In her blog, Rachel Held Evans reports on a call by John Piper, evangelical pastor, to preserve “masculine Christianity.”
…God has given Christianity a masculine feel. And being God, a God of love, He has done that for our maximum flourishing both male and female… He does not intend for women to languish or be frustrated or in any way suffer or fall short of full and lasting joy in this masculine Christianity. From which I infer that the fullest flourishing of women and men takes place in churches and families that have this masculine feel.
Evans calls upon men to answer this, rightly pointing out than women’s responses to misogyny tend to be dismissed as the “rants of ‘angry feminists’.” She also invites women to participate, of course — speaking out against one’s own marginalization is always a good thing.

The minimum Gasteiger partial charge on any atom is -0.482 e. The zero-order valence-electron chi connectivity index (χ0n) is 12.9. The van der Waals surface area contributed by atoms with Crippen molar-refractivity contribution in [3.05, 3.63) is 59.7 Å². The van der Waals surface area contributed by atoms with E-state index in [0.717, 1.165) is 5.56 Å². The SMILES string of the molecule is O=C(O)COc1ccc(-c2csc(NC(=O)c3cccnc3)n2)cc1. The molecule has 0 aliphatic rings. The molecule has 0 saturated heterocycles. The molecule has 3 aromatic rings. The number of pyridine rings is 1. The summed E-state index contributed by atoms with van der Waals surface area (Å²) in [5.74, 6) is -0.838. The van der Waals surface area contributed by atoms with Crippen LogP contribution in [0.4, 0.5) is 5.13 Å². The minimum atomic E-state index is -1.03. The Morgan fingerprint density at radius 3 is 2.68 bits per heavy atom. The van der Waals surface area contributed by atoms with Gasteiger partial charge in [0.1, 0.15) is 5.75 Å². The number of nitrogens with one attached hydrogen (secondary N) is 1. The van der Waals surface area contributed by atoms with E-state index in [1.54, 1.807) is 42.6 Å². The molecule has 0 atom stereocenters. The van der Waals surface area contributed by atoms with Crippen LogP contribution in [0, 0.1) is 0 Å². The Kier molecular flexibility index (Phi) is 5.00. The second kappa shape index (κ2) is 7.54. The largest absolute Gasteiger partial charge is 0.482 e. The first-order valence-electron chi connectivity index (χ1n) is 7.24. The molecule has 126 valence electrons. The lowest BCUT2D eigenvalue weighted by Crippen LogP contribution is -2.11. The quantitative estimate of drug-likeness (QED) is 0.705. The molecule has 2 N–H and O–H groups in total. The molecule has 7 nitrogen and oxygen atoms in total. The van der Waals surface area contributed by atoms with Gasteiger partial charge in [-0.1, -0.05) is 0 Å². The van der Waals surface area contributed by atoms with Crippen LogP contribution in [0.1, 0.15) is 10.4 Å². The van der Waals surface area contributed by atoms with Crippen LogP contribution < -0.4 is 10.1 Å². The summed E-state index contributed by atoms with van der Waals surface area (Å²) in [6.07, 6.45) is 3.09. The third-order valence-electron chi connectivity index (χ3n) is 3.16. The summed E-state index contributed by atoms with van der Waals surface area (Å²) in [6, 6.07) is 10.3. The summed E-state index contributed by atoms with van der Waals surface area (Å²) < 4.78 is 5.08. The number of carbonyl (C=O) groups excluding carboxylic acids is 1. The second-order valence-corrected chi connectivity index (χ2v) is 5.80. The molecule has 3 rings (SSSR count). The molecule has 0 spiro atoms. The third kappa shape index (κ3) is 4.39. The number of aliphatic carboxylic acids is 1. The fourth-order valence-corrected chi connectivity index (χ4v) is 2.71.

So, Reverend Piper, all I have to say, in the words of the Psalmist, is
O Lord, my heart is not lifted up,
my eyes are not raised too high;
I do not occupy myself with things
too great and too marvelous for me.
But I have calmed and quieted my soul,
like a weaned child with its mother;
my soul is like the weaned child that is with me.
O Israel, hope in the Lord
from this time on and for evermore.
Psalm 131 (New Revised Standard Version)
Image of God as mother. Or is that not too direct for you?*
*Piper would not be the only pastor to have problem with this psalm. I was once having a discussion about feminist theology with a clergyman of my acquaintance, and he claimed that there were no feminine images of God in the Bible. I recited this psalm (my favorite, along with 121) to him, and his first question was “what translation are you using?” When I replied “the New Revised Standard,” he insisted on seeing it. That was not too difficult, as copies of the NRSV were in back of every seat in the church.